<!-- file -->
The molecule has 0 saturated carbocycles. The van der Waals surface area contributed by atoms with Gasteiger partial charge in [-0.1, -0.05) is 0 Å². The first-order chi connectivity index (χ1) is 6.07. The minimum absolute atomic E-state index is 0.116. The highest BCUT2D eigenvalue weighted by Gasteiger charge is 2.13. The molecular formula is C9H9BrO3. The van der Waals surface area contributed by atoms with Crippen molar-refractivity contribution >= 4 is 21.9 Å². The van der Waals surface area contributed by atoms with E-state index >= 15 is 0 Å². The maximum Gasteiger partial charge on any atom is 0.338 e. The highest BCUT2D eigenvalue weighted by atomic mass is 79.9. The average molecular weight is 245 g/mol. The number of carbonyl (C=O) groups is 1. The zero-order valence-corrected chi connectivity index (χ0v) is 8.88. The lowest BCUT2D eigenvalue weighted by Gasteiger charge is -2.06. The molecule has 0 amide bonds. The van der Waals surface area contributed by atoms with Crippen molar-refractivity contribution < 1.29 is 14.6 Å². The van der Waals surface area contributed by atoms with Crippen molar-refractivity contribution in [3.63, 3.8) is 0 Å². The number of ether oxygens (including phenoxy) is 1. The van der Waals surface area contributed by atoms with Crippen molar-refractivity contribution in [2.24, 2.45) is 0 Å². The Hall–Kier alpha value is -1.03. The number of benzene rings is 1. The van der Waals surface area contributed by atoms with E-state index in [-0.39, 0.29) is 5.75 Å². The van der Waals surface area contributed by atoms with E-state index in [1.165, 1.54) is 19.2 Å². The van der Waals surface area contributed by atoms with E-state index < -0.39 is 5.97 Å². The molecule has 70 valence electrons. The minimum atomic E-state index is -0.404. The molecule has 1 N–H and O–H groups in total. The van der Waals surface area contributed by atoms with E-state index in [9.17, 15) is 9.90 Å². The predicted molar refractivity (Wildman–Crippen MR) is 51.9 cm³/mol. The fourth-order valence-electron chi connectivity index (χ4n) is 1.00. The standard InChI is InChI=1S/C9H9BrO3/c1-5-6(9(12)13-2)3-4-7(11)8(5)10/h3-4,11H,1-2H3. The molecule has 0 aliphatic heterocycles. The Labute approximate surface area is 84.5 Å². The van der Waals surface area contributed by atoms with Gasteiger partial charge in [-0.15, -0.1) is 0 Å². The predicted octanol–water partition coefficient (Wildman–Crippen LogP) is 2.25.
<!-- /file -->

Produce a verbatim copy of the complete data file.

The molecule has 0 saturated carbocycles. The van der Waals surface area contributed by atoms with Gasteiger partial charge in [-0.1, -0.05) is 0 Å². The first-order chi connectivity index (χ1) is 6.07. The minimum absolute atomic E-state index is 0.116. The highest BCUT2D eigenvalue weighted by Gasteiger charge is 2.13. The molecular formula is C9H9BrO3. The van der Waals surface area contributed by atoms with Crippen molar-refractivity contribution >= 4 is 21.9 Å². The van der Waals surface area contributed by atoms with E-state index >= 15 is 0 Å². The maximum Gasteiger partial charge on any atom is 0.338 e. The highest BCUT2D eigenvalue weighted by atomic mass is 79.9. The average molecular weight is 245 g/mol. The number of carbonyl (C=O) groups is 1. The zero-order valence-corrected chi connectivity index (χ0v) is 8.88. The lowest BCUT2D eigenvalue weighted by Gasteiger charge is -2.06. The molecule has 0 amide bonds. The van der Waals surface area contributed by atoms with Crippen molar-refractivity contribution < 1.29 is 14.6 Å². The van der Waals surface area contributed by atoms with Crippen molar-refractivity contribution in [3.63, 3.8) is 0 Å². The number of ether oxygens (including phenoxy) is 1. The van der Waals surface area contributed by atoms with Crippen molar-refractivity contribution in [2.24, 2.45) is 0 Å². The Hall–Kier alpha value is -1.03. The number of benzene rings is 1. The van der Waals surface area contributed by atoms with E-state index in [-0.39, 0.29) is 5.75 Å². The van der Waals surface area contributed by atoms with E-state index in [1.165, 1.54) is 19.2 Å². The van der Waals surface area contributed by atoms with E-state index < -0.39 is 5.97 Å². The molecule has 70 valence electrons. The minimum atomic E-state index is -0.404. The molecule has 1 N–H and O–H groups in total. The van der Waals surface area contributed by atoms with E-state index in [9.17, 15) is 9.90 Å². The predicted molar refractivity (Wildman–Crippen MR) is 51.9 cm³/mol. The fourth-order valence-electron chi connectivity index (χ4n) is 1.00. The standard InChI is InChI=1S/C9H9BrO3/c1-5-6(9(12)13-2)3-4-7(11)8(5)10/h3-4,11H,1-2H3. The molecule has 0 aliphatic heterocycles. The Labute approximate surface area is 84.5 Å². The van der Waals surface area contributed by atoms with Gasteiger partial charge in [-0.15, -0.1) is 0 Å². The predicted octanol–water partition coefficient (Wildman–Crippen LogP) is 2.25.